Simply Haiku: A Quarterly Journal of Japanese Short Form Poetry
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Winter 2005, vol 3 no 4

HAIBUN

The Muddied Path
Ray Rasmussen, USA

 

An explosive fight, my wife and I struggling over how to cope with
our two teenage daughters. We agree that they are in trouble, but
not on what to do about it. We both want to believe that we are
still in control, that somehow we can influence their thinking, their behavior.

I slam out of the house, coatless, under gray cloud and drizzle.
Past the meadow where horses graze. Past the stand of tall poplars.

Damn the rain!

Damn the horses!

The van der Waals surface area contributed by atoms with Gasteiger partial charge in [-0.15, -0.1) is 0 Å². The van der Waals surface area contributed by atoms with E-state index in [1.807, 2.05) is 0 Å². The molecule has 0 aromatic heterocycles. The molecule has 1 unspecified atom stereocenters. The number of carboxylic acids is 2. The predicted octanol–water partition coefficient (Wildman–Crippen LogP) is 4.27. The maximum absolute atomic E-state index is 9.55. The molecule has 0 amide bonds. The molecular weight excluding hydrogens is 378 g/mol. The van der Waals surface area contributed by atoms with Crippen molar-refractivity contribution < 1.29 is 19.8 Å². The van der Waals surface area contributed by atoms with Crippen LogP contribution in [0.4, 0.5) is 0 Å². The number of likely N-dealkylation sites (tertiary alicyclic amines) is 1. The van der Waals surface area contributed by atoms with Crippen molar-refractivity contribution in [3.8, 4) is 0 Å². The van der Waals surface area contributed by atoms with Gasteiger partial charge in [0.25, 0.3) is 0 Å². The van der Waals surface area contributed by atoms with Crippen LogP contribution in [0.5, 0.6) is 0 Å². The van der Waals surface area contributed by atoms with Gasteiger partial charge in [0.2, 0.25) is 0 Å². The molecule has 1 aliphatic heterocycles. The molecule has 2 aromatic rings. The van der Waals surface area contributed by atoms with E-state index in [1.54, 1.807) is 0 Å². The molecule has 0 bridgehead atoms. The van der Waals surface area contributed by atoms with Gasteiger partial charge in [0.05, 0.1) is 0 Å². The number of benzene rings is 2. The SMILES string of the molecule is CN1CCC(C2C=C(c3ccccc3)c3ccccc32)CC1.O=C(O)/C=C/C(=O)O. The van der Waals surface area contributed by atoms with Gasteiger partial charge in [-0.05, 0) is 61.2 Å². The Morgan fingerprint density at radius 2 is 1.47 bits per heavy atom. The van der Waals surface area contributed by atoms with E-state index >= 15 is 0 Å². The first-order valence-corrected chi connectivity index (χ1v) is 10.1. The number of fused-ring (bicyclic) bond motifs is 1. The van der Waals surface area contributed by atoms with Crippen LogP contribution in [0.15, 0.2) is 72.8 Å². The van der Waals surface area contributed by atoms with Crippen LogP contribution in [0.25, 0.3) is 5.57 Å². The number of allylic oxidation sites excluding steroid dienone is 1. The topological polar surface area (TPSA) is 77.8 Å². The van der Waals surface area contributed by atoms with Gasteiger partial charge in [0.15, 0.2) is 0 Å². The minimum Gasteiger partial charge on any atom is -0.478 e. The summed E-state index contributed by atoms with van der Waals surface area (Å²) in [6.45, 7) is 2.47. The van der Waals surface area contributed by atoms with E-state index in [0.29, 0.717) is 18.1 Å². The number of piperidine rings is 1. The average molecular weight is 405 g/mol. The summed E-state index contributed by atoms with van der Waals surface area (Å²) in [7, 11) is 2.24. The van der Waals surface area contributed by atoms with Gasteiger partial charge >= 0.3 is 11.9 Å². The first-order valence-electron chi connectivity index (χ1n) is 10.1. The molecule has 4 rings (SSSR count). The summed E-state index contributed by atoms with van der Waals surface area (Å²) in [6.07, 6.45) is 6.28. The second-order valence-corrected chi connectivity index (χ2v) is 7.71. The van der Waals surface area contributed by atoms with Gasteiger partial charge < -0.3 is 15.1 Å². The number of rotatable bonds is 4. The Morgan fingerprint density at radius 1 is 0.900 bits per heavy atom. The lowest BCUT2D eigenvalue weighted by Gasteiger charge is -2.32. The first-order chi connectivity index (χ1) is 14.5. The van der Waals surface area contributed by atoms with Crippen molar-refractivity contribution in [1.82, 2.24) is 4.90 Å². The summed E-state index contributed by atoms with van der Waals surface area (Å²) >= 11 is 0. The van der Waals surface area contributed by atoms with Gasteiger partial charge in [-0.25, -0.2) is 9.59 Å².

Damn the poplars!

On the pathway beside the swollen stream, Hokushi's haiku comes to
mind:

ashes my burnt hut
but wonderful the cherry
blooming on my hill

He lost his hut. Did he have a family? Likely not. And where in
this dank place am I to find anything blooming?

I follow the twisting trail until the rain lets up. A mist rises
from the creek. Drops hang suspended from spruce boughs. Pink
cloud shows through the canopy.

crescent moon
still I turn my gaze back
to the muddied path


Ray Rasmussen Ray Rasmussen is managing editor of contemporary haibun on line and haibun editor of the World Haiku Review. His haiku, haibun and haiga have been published in Simply Haiku, the World Haiku Review, Heron's Nest, Contemporary Haibun (print journal), contemporary haibun online, tiny words and Haiku Harvest. His web site is : http://raysweb.net/haiku/.